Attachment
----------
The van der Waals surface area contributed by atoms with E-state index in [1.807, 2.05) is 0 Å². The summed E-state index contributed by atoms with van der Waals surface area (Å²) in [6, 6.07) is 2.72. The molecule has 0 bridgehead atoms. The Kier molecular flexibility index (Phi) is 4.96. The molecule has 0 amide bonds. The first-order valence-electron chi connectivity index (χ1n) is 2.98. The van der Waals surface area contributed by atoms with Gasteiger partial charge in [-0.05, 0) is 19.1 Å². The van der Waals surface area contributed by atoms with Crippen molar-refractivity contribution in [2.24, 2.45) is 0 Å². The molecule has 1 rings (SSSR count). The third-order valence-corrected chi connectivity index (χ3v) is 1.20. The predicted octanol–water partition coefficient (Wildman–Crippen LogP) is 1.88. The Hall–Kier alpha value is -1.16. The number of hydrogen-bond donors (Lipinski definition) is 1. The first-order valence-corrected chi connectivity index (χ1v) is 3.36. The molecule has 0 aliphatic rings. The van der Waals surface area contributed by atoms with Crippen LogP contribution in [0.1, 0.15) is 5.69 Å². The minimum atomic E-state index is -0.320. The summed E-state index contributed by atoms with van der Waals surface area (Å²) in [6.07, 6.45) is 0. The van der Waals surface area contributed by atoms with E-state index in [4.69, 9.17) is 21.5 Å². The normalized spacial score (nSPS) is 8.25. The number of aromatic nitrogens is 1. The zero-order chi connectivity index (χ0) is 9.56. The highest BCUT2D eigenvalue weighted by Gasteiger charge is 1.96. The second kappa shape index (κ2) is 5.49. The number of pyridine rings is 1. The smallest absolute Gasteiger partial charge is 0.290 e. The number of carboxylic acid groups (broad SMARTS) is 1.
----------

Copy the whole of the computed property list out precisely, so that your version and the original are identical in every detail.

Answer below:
The van der Waals surface area contributed by atoms with E-state index in [1.807, 2.05) is 0 Å². The summed E-state index contributed by atoms with van der Waals surface area (Å²) in [6, 6.07) is 2.72. The molecule has 0 bridgehead atoms. The Kier molecular flexibility index (Phi) is 4.96. The molecule has 0 amide bonds. The first-order valence-electron chi connectivity index (χ1n) is 2.98. The van der Waals surface area contributed by atoms with Gasteiger partial charge in [-0.05, 0) is 19.1 Å². The van der Waals surface area contributed by atoms with Crippen molar-refractivity contribution in [2.24, 2.45) is 0 Å². The molecule has 1 rings (SSSR count). The third-order valence-corrected chi connectivity index (χ3v) is 1.20. The predicted octanol–water partition coefficient (Wildman–Crippen LogP) is 1.88. The Hall–Kier alpha value is -1.16. The number of hydrogen-bond donors (Lipinski definition) is 1. The first-order valence-corrected chi connectivity index (χ1v) is 3.36. The molecule has 0 aliphatic rings. The van der Waals surface area contributed by atoms with Crippen LogP contribution in [0.1, 0.15) is 5.69 Å². The minimum atomic E-state index is -0.320. The summed E-state index contributed by atoms with van der Waals surface area (Å²) in [6.07, 6.45) is 0. The van der Waals surface area contributed by atoms with E-state index in [4.69, 9.17) is 21.5 Å². The normalized spacial score (nSPS) is 8.25. The number of aromatic nitrogens is 1. The zero-order chi connectivity index (χ0) is 9.56. The highest BCUT2D eigenvalue weighted by Gasteiger charge is 1.96. The second kappa shape index (κ2) is 5.49. The number of pyridine rings is 1. The smallest absolute Gasteiger partial charge is 0.290 e. The number of carboxylic acid groups (broad SMARTS) is 1.